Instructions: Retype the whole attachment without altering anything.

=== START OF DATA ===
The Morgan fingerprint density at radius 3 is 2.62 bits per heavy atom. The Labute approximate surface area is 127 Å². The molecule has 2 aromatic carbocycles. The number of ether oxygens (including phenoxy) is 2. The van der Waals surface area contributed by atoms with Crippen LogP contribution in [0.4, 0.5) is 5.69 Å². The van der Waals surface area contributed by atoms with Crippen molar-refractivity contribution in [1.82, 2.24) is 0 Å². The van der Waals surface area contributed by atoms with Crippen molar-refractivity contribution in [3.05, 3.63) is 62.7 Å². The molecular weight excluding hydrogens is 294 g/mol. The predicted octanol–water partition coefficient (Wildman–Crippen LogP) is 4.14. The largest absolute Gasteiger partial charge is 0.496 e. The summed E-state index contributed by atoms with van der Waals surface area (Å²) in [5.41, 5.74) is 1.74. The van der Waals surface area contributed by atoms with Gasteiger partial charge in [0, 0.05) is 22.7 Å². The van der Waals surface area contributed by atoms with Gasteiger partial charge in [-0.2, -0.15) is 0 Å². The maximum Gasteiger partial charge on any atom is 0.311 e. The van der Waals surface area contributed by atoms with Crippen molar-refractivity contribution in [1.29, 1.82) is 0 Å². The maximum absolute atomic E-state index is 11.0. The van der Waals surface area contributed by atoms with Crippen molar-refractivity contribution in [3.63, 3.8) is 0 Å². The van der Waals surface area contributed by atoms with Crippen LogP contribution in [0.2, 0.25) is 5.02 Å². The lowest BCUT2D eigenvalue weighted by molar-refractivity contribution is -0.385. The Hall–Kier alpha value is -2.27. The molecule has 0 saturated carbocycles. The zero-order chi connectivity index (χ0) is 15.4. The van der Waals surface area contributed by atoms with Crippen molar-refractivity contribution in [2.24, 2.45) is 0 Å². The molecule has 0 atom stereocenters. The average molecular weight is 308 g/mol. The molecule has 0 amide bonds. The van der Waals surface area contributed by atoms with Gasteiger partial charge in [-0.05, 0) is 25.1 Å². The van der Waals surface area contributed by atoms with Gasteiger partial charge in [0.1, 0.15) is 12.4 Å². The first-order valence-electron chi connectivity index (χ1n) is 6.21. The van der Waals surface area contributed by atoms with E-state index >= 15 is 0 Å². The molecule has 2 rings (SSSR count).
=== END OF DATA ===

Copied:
The Morgan fingerprint density at radius 3 is 2.62 bits per heavy atom. The Labute approximate surface area is 127 Å². The molecule has 2 aromatic carbocycles. The number of ether oxygens (including phenoxy) is 2. The van der Waals surface area contributed by atoms with Crippen LogP contribution in [0.4, 0.5) is 5.69 Å². The van der Waals surface area contributed by atoms with Crippen molar-refractivity contribution in [1.82, 2.24) is 0 Å². The van der Waals surface area contributed by atoms with Crippen molar-refractivity contribution in [3.05, 3.63) is 62.7 Å². The molecular weight excluding hydrogens is 294 g/mol. The predicted octanol–water partition coefficient (Wildman–Crippen LogP) is 4.14. The largest absolute Gasteiger partial charge is 0.496 e. The summed E-state index contributed by atoms with van der Waals surface area (Å²) in [5.41, 5.74) is 1.74. The van der Waals surface area contributed by atoms with Gasteiger partial charge in [0, 0.05) is 22.7 Å². The van der Waals surface area contributed by atoms with Gasteiger partial charge in [-0.2, -0.15) is 0 Å². The maximum Gasteiger partial charge on any atom is 0.311 e. The van der Waals surface area contributed by atoms with Crippen molar-refractivity contribution in [1.29, 1.82) is 0 Å². The maximum absolute atomic E-state index is 11.0. The van der Waals surface area contributed by atoms with Crippen molar-refractivity contribution in [3.63, 3.8) is 0 Å². The van der Waals surface area contributed by atoms with Crippen LogP contribution in [0.2, 0.25) is 5.02 Å². The lowest BCUT2D eigenvalue weighted by molar-refractivity contribution is -0.385. The Hall–Kier alpha value is -2.27. The molecule has 0 saturated carbocycles. The zero-order chi connectivity index (χ0) is 15.4. The van der Waals surface area contributed by atoms with Crippen molar-refractivity contribution in [2.24, 2.45) is 0 Å². The molecule has 0 atom stereocenters. The average molecular weight is 308 g/mol. The molecule has 0 amide bonds. The van der Waals surface area contributed by atoms with Gasteiger partial charge in [-0.05, 0) is 25.1 Å². The van der Waals surface area contributed by atoms with Gasteiger partial charge in [0.1, 0.15) is 12.4 Å². The first-order valence-electron chi connectivity index (χ1n) is 6.21. The van der Waals surface area contributed by atoms with E-state index >= 15 is 0 Å². The molecule has 2 rings (SSSR count).